1. A friend once questioned my responses for the VERY hypothetical situation where I was a parent. My answers were similar to your case for economic self sufficiency. I would allow my children to pursue endeavors I disagreed with if they first demonstrated the ability to provide for themselves.

            I should point out that adult status as conveyed by my turing test option isn’t sufficient to grant freedom from parental oversight if you intend to continue living on their dime. If you are living under their roof, no matter your age or legal status they may impose restrictions as part of the informal rent agreement. You either live by their rules or provide your own alternative.

          2. I don’t think that would work in practice. Even testing one’s economic self-sufficiency requires that one already have adult status (eg, ability to sign valid contracts), so you would have to make contracts signed by 10-year-olds fully enforceable in a court of law to enact that system. Also, you’d have to deal with the fact that many parents would oppose their child’s decision to try their hand at adulthood at a young age, due to (probably justified) fears that they are going to be taken advantage of in ways that cannot be reversed by simply ending the experiment and returning home.

            1. Oh, Tulpa. Will you never win?

            2. The legal standard of an enforceable contract is a pretty good standard, but in these here 50 states, AFAIK, emancipation can also be obtained by a marriage contract, should the kids be exceptionally emotionally mature (not likely), extraordinary circumstances or incredibly stupid IMO. But it should be noted that most of these states require parental consent to the marriage if the applicants for a marriage license are under 18.

  5. What about going back to the most reasonable situation : The parents decide

    I have no fuss with a law about not selling alcohol to kids below 18 … but lets face it : it doesn’t matter what is written in the books, whether kid is going to take bath in pools of booze or not is a matter of education and nothing else

    All those who advocate dry laws miss this point and only contribute to have more kids getting in legal troubles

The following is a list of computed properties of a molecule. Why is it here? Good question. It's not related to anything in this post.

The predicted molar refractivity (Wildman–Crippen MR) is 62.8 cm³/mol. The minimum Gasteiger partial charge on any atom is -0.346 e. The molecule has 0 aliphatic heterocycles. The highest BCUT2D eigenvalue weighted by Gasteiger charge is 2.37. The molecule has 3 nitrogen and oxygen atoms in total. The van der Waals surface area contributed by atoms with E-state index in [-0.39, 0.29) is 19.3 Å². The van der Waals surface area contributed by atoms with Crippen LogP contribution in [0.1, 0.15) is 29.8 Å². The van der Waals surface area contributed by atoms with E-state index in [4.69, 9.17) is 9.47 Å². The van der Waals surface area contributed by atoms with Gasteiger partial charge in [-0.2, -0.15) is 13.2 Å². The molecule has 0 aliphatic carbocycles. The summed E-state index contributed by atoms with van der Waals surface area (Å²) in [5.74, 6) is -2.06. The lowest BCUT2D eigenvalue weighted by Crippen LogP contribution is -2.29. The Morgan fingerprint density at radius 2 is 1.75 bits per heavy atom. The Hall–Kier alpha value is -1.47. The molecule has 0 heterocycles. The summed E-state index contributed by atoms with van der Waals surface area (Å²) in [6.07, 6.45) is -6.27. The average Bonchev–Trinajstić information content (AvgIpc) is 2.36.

You think that drinking before 21 is wrong ? Stop being lazy and go give some talks to youngsters

    if a youngster at 21 can take a job, drive a car, and open a bank account, he surely knows that booze can be lethat

    1. And fight for his or her damn country.

  6. It’s time to raise the age to 67. (I just turned that Friday.)

    1. Sorry – hadn’t read whole thread when I saw your comment. Nor the witty name for the original poster.

      more coffee…

      1. Never be sorry. I just Hit and Run here. I wasn’t the first poster.
        I really did just turn 67.

  7. Old enough to sign up for the military should be old enough to drink. Period.

    1. Agreed.

    2. Aren’t 18 year olds in the military allowed to drink?

      1. Not in the US of A, if you are stationed over seas the local laws apply. I turned 21 in Germany, and it didn’t mean a damned thing. High school kids sold hot spiced wine on the street around Christmas for fund raisers.

      2. There’s old ass soldiers overseas who aren’t allowed to drink. Anyone stationed in those obnoxiously religious sand holes.

      3. When I was in there were a couple bases 18yo’s could drink (one in AZ IIRC), but it was loosely enforced most places. Our platoon sergeant would buy kegs when we got back from the field and nobody higher cared one bit. I heard the Air Force was strict though, presumably because they’re pussies.

    1. for a magazine called reason…

  8. The problem with MADD is that they succeeded in their mission to obtain harsher penalties for drunk driving. Now, in the fine tradition of all organizations that survive past their time, they flail about for something to do, and make things worse, not better. At this point they should rename themselves MAUD (mothers against underage drinking) because that’s really their true current mission.

    1. Quite so, but keep in mind that the people in charge of MADD now are *not* the ones who were in charge of it back when it was actually fighting drunk driving instead of drinking per se. Cindy Lightner, the founder of MADD, quit the organization in 2002 because she felt it had been hijacked by neoprohibitionists. And judging by this letter to the editor in the WaPo by the current MADD president in 2005, she was right:

      Taking away a teenager’s car keys and replacing them with a beer may prevent death and injury on the road, but it sends a dangerous message to teenagers that it’s okay to break the law. It also leaves teenagers vulnerable to serious outcomes that can take place even when they drink at home.

      According to the U.S. Department of Health and Human Services, alcohol use among teens is linked to two-thirds of all sexual assaults and date rapes. Alcohol poisoning, increased violence, blackouts and potential brain damage are also risks.

      1. Absolutely. As the original mission is fulfilled, the original organizers drop off because they are satisfied with the results, and disdain any movement away from the original goal. The organization lurches on.

    2. Right on, MAUD!

    3. It’s not mothers anymore.
      They aren’t just concerned with underage enjoyment anymore, either.
      And they have branched on to bitching about other things that have nothing to do with alcohol or any drugs whatsoever.